Registry Office for Deaths and Birthdays
“Number 358,” the woman behind the desk called.
I checked my chit, probably for the 358th time. Yep, it was me.
I’d been waiting for hours, forced to sit in a sterile room with dozens of others, now all desperately double-checking their chits in the vain hope that they had number 358 while already knowing they hadn’t.
My arse was over it. The pre-formed orange plastic seat hurt. One size fits all – bullshit! How can they get away with it? – the seats never actually fit anyone; a perfectly designed anatomical abomination.
But, like everything else these days, there was no point complaining. What good would that do? – It would just get you on someone’s birthday list. As I stood, my hips screamed stop; I arched my back, then waddled over to the bespectacled woman behind the perspex protection at the front desk.
“Room 14c,” she said sourly, “down the left corridor, follow the yellow line. You must follow the yellow line.”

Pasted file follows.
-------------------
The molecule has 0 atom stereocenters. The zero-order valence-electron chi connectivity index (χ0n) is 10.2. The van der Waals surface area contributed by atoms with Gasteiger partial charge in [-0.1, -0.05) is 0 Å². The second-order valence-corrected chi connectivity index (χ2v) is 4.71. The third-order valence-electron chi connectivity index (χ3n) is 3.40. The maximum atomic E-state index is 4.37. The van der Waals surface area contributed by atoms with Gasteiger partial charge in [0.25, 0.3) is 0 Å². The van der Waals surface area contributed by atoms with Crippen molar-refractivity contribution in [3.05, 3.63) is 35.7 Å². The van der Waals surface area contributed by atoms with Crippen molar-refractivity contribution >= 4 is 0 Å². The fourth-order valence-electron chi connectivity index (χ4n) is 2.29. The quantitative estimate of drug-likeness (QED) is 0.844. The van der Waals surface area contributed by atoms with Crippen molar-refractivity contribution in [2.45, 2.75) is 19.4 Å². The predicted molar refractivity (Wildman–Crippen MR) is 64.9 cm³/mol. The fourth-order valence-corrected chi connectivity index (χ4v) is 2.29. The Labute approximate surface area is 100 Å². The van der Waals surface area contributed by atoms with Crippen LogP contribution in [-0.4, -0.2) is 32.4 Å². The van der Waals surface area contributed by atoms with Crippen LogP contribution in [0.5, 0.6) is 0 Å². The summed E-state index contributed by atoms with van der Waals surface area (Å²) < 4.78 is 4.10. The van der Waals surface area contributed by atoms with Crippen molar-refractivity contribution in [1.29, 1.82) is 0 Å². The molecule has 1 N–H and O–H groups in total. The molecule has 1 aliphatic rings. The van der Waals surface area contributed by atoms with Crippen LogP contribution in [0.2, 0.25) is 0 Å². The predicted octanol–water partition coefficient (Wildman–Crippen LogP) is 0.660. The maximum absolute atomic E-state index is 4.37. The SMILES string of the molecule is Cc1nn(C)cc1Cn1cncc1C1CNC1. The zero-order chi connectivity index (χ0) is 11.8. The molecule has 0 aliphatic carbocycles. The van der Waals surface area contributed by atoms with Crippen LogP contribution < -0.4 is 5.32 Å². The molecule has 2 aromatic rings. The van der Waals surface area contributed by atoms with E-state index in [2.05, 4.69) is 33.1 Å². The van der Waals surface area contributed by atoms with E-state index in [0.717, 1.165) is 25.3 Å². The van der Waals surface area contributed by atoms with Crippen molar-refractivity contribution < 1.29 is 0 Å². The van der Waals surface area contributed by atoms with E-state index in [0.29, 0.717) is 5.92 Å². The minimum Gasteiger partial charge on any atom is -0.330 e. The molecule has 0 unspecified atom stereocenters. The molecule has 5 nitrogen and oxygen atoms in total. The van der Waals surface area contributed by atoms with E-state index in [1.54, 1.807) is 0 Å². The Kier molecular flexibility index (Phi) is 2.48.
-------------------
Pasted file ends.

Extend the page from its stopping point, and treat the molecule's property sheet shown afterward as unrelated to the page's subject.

After a long walk down a personality-free corridor, then up an escalator, I easily found the cream-walled room: two chairs and a desk.
Nice, I thought sarcastically.
Besides the trifecta of insults to interior design, the room was empty. Unsure what to do, I sat in front of the desk and waited.
I checked the screen on my sleeve. It was 11.12 am; I’d been waiting in this showcase for banality for over three hours.
Hurry up, I thought; what a bloody nightmare.
Bored; 10 minutes later, I looked about the room. Non-textured navy felt tiles, fraying at the edges spread like a carbuncle from the room into the corridor and then throughout the floor. The chairs were moderately more comfortable than those in the waiting area but had clearly been designed by a sadist. The desk was clean, a virgin space of lost opportunity and bureaucratic administration.
The walls were cream, not the light wispy shade of off-white, but the gut-churning unguent paste somewhere between snot and gastritis vomit. I studied the walls intently, trying my hardest to find at least one redeeming feature. After 5 minutes of scanning, I laughed out loud. I’d found it! It was a fly. It was sitting on the rear wall, near the top right corner. The fly seemed to smile at me as his eyes contacted mine.
I wondered if he followed the yellow line as well.